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THE BABY.

Where did you come from, baby dear ?
Out of the everywhere into the here.

Where did you get your eyes so blue ?
Out of the sky as I came through.

What makes the light in them sparkle and spin ?
Some of the starry spikes left in.

Where did you get that little tear ?
I found it waiting when I got here.

What makes your forehead so smooth and high?
A soft hand stroked it as I went by.

She must be akin to the flowers,

For no one has heard

A whispered word
From this silent baby of ours.
Wondering, she looks at the children,

As they merrily laughing pass,
And smiles o'er her face go rippling,

Like sunshine over the grass
And into the heart of the flowers ;

But never a word

Has yet been heard
From this silent darling of ours.
Has she a wonderful wisdom,

Of unspoken knowledge a store,
Hid away from all curious eyes,

Like the mysterious lore
Of the bees and the birds and the flowers !

Is this why no word

Has ever been heard
From this silent baby of ours ?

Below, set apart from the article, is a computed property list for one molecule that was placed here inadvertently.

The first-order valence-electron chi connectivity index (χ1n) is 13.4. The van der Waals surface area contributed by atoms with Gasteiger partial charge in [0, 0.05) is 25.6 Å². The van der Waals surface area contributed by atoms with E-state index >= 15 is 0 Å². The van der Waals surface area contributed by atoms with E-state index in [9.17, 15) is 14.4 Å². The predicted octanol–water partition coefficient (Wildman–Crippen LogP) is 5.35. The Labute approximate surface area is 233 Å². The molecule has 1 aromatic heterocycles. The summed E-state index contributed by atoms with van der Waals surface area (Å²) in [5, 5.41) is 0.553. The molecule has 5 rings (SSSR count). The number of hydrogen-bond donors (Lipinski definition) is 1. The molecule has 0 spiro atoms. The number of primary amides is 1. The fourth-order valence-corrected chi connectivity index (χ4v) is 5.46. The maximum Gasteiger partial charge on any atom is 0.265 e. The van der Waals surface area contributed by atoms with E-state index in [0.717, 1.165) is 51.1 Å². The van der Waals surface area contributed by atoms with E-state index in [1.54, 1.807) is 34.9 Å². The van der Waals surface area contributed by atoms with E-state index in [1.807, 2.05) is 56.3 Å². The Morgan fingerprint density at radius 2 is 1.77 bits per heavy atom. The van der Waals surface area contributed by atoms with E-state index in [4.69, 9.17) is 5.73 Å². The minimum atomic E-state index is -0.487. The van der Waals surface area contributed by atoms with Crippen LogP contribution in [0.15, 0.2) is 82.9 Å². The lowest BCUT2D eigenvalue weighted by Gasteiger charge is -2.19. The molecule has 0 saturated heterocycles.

Ah, baby, from out your blue eyes

The angel of silence is siniling, –
Though silvern hereafter your speech,

Your silence is golden, — beguiling
All hearts to this darling of ours,

Who speaks not a word

Of all she has heard,
Like the birds, the bees, and the flowers.

What makes your cheek like a warm white rose ?
Something better than any one knows.

Whence that three-cornered smile of bliss !
Three angels gave me at once a kiss.

Where did you get that pearly car ?
God spoke, and it came out to hear.

Where did you get those arins and hands ?
Love made itself into hooks and bands.

Feet, whence did you come, you darling things ?
From the same box as the cherubs' wings.

ELLEN BARTLETT CURRIER

How did they all just come to be you?
God thought about me, and so I grew.

BABY LOUISE.
But how did you come to us, you dear ?

I'm in love with you, Baby Louise ! God thought of you, and so I am here.

With your silken hair, and your soft blue eyes,
GEORGE MACDONALD,

And the dreamy wisdom that in them lies,
And the faint, sweet smile you brought from the

skies,

God's sunshine, Baby Louise.
THE BABY.

When you fold your hands, Baby Louise,

Your hands, like a fairy's, so tiny and fair, On parents' knees, a naked, new-born child,

With a pretty, innocent, saint-like air, Weeping thou sat'st when all around thee smiled: Are you trying to think of some angel-taught So live, that, sinking in thy last long sleep,